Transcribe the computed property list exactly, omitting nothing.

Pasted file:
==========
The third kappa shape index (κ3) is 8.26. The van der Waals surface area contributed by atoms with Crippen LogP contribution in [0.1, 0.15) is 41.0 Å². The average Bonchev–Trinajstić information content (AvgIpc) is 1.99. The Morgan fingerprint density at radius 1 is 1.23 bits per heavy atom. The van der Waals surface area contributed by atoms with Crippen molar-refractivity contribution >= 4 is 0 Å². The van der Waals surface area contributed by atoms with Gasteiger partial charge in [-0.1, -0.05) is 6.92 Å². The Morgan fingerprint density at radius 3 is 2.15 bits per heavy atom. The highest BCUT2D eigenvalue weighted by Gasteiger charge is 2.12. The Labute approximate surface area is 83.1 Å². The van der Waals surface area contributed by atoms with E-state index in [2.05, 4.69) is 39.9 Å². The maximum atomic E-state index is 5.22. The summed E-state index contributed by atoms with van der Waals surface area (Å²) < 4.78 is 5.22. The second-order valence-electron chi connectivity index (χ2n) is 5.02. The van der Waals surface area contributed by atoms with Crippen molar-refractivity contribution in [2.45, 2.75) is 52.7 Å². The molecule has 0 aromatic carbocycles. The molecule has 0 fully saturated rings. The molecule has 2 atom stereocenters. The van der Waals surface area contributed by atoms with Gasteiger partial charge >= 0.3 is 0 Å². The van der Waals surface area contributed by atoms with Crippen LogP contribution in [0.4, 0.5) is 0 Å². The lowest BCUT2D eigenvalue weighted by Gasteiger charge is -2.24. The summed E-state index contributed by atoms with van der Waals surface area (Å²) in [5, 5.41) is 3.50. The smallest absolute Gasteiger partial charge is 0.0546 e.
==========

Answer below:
The third kappa shape index (κ3) is 8.26. The van der Waals surface area contributed by atoms with Crippen LogP contribution in [0.1, 0.15) is 41.0 Å². The average Bonchev–Trinajstić information content (AvgIpc) is 1.99. The Morgan fingerprint density at radius 1 is 1.23 bits per heavy atom. The van der Waals surface area contributed by atoms with Crippen molar-refractivity contribution >= 4 is 0 Å². The van der Waals surface area contributed by atoms with Gasteiger partial charge in [-0.1, -0.05) is 6.92 Å². The Morgan fingerprint density at radius 3 is 2.15 bits per heavy atom. The highest BCUT2D eigenvalue weighted by Gasteiger charge is 2.12. The Labute approximate surface area is 83.1 Å². The van der Waals surface area contributed by atoms with E-state index in [2.05, 4.69) is 39.9 Å². The maximum atomic E-state index is 5.22. The summed E-state index contributed by atoms with van der Waals surface area (Å²) < 4.78 is 5.22. The second-order valence-electron chi connectivity index (χ2n) is 5.02. The van der Waals surface area contributed by atoms with Crippen molar-refractivity contribution in [2.45, 2.75) is 52.7 Å². The molecule has 0 aromatic carbocycles. The molecule has 0 fully saturated rings. The molecule has 2 atom stereocenters. The van der Waals surface area contributed by atoms with Gasteiger partial charge >= 0.3 is 0 Å². The van der Waals surface area contributed by atoms with Crippen LogP contribution in [0.4, 0.5) is 0 Å². The lowest BCUT2D eigenvalue weighted by Gasteiger charge is -2.24. The summed E-state index contributed by atoms with van der Waals surface area (Å²) in [5, 5.41) is 3.50. The smallest absolute Gasteiger partial charge is 0.0546 e.